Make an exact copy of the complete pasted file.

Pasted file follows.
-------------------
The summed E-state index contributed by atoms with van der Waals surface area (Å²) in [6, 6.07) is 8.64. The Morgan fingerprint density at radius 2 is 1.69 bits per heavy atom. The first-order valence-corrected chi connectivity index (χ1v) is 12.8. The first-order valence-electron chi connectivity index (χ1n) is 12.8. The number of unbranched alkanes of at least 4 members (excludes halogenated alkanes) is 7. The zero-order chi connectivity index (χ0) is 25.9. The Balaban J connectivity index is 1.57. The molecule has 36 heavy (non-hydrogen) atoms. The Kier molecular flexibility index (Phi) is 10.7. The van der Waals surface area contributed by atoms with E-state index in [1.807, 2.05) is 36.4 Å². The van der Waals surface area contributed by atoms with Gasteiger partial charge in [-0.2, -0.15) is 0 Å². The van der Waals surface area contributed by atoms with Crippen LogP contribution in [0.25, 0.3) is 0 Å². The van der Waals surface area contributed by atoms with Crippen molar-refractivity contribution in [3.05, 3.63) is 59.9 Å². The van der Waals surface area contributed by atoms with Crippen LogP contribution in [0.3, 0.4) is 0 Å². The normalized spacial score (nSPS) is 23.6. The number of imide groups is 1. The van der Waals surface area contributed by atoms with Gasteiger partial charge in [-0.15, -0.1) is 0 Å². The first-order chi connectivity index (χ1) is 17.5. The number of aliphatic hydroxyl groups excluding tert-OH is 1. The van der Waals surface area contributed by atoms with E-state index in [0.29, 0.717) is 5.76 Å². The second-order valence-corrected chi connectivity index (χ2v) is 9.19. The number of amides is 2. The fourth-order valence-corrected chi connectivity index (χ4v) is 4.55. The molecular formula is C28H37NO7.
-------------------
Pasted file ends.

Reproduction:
The summed E-state index contributed by atoms with van der Waals surface area (Å²) in [6, 6.07) is 8.64. The Morgan fingerprint density at radius 2 is 1.69 bits per heavy atom. The first-order valence-corrected chi connectivity index (χ1v) is 12.8. The first-order valence-electron chi connectivity index (χ1n) is 12.8. The number of unbranched alkanes of at least 4 members (excludes halogenated alkanes) is 7. The zero-order chi connectivity index (χ0) is 25.9. The Balaban J connectivity index is 1.57. The molecule has 36 heavy (non-hydrogen) atoms. The Kier molecular flexibility index (Phi) is 10.7. The van der Waals surface area contributed by atoms with E-state index in [1.807, 2.05) is 36.4 Å². The van der Waals surface area contributed by atoms with Gasteiger partial charge in [-0.2, -0.15) is 0 Å². The van der Waals surface area contributed by atoms with Crippen LogP contribution in [0.25, 0.3) is 0 Å². The van der Waals surface area contributed by atoms with Crippen molar-refractivity contribution in [3.05, 3.63) is 59.9 Å². The van der Waals surface area contributed by atoms with Crippen LogP contribution in [0.3, 0.4) is 0 Å². The normalized spacial score (nSPS) is 23.6. The number of imide groups is 1. The van der Waals surface area contributed by atoms with Gasteiger partial charge in [-0.15, -0.1) is 0 Å². The first-order chi connectivity index (χ1) is 17.5. The number of aliphatic hydroxyl groups excluding tert-OH is 1. The van der Waals surface area contributed by atoms with E-state index in [0.29, 0.717) is 5.76 Å². The second-order valence-corrected chi connectivity index (χ2v) is 9.19. The number of amides is 2. The fourth-order valence-corrected chi connectivity index (χ4v) is 4.55. The molecular formula is C28H37NO7.